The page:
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Remarks by Deputy Minister Dr. Ming-Yen Tsai at a welcome banquet marking the 2022 EU-Taiwan LGBTI Human Rights Conference

  • Data Source:Department of European Affairs
  • Date:2022-10-27

Dr. Ming-Yen Tsai
 Deputy Minister of Foreign Affairs 
 Republic of China (Taiwan)
 October 27, 2022
 (As Prepared for Delivery)


Ladies and gentlemen:

Good evening!

It is an honor to cohost this welcome banquet to mark the 2022 EU-Taiwan LGBTI Human Rights Conference. On behalf of the Ministry of Foreign Affairs, I extend my warmest welcome to all conference panelists and experts. 

Due to the COVID-19 pandemic, this gathering was postponed following its initial and very successful launch in 2019. After a two-year hiatus, the EU-Taiwan LGBTI Human Rights Conference has now returned in a hybrid form. I would like to congratulate and thank the Executive Yuan's Department of Gender Equality and the European Economic and Trade Office for making this event possible once again. 

This year's conference underlines the joint commitment of Taiwan and the EU to promote gender equality and inclusion. It also highlights the interest of our partners across Asia to cooperate on this important issue. I hope that, by working together, we can explore best practices in gender mainstreaming so as to further strengthen equality throughout our societies.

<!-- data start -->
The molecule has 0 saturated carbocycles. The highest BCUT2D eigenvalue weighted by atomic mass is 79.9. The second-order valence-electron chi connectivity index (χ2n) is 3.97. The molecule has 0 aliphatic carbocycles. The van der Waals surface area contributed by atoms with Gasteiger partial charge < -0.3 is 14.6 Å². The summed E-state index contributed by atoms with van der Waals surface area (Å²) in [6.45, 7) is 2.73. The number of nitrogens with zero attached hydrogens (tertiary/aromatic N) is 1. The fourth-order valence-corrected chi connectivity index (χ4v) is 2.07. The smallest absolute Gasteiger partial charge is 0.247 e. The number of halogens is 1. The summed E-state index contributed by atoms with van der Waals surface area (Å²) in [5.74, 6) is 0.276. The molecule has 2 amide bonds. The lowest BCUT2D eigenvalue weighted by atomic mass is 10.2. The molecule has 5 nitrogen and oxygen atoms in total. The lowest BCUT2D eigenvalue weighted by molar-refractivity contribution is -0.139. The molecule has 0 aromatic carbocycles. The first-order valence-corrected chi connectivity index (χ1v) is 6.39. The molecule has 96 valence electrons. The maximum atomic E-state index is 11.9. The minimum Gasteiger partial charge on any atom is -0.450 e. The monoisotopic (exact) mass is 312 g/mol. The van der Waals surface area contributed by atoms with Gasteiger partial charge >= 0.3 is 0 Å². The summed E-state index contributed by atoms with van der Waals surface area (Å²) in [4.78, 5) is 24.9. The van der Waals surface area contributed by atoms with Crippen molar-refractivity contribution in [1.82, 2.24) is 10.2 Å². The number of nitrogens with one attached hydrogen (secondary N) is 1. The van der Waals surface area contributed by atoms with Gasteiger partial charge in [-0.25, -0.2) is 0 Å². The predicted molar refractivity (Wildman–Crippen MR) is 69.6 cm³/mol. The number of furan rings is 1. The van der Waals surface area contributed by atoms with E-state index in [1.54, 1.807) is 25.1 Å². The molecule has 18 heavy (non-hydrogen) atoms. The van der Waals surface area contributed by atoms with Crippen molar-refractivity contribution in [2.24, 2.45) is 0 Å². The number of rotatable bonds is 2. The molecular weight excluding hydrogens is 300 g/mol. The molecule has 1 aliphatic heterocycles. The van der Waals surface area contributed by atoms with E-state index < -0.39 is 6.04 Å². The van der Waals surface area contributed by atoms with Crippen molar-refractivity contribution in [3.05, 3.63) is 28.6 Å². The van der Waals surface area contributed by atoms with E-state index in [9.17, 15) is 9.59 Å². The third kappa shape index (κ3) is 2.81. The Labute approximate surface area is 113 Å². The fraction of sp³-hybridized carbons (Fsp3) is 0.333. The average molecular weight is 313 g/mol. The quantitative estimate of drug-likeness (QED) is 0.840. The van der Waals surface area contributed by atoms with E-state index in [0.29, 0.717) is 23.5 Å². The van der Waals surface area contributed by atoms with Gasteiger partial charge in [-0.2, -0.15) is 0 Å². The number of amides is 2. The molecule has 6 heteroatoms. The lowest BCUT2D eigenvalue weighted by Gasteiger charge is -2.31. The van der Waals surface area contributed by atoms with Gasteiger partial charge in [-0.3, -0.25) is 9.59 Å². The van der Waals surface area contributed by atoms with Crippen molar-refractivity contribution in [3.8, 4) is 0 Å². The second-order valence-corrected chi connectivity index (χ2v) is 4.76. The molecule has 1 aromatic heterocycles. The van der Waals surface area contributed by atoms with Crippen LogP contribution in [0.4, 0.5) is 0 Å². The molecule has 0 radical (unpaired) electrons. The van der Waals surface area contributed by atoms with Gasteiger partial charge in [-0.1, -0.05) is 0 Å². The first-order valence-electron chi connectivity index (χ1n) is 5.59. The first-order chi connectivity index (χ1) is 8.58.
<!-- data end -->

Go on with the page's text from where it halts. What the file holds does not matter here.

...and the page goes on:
The shared values of human rights and gender equality are fundamental to both Taiwan and the EU and form the very foundation of our relationship. Taiwan is pleased to be continuing its collaboration with the EU on this basis—including, for example, through the Program for EU-Taiwan Gender Equality Cooperation and Training Framework. The Ministry of Foreign Affairs fully supports this initiative and hopes that even more Asian partners will join the platform, which is advancing gender equality across the region.

This year's conference is emphasizing the imperative of protecting the rights of intersex, transgender, gay, and lesbian people. Taiwan is proud to lead numerous gender and sexual orientation equality indicators in Asia. According to the Executive Yuan's most recent report, Taiwan ranks sixth out of 163 countries around the world in overall gender equality and first in Asia. Women account for more than 42 percent of our nation's legislators, well above the world's average. In addition, Taiwan became the first Asian country to legalize same-sex marriage in 2019. And we are also the first country in the region to have elected a female president. 

Taiwan has come a long way, yet there is more to do. We hope to continue working closely with the EU, as well as other partners in the region, to further strengthen human rights and gender equality. We also look forward to pursuing broad engagement with like-minded countries, international organizations, and civil societies through exchanges and discussions.

With that, I wish you all a delightful evening and tomorrow's program great success. Thank you!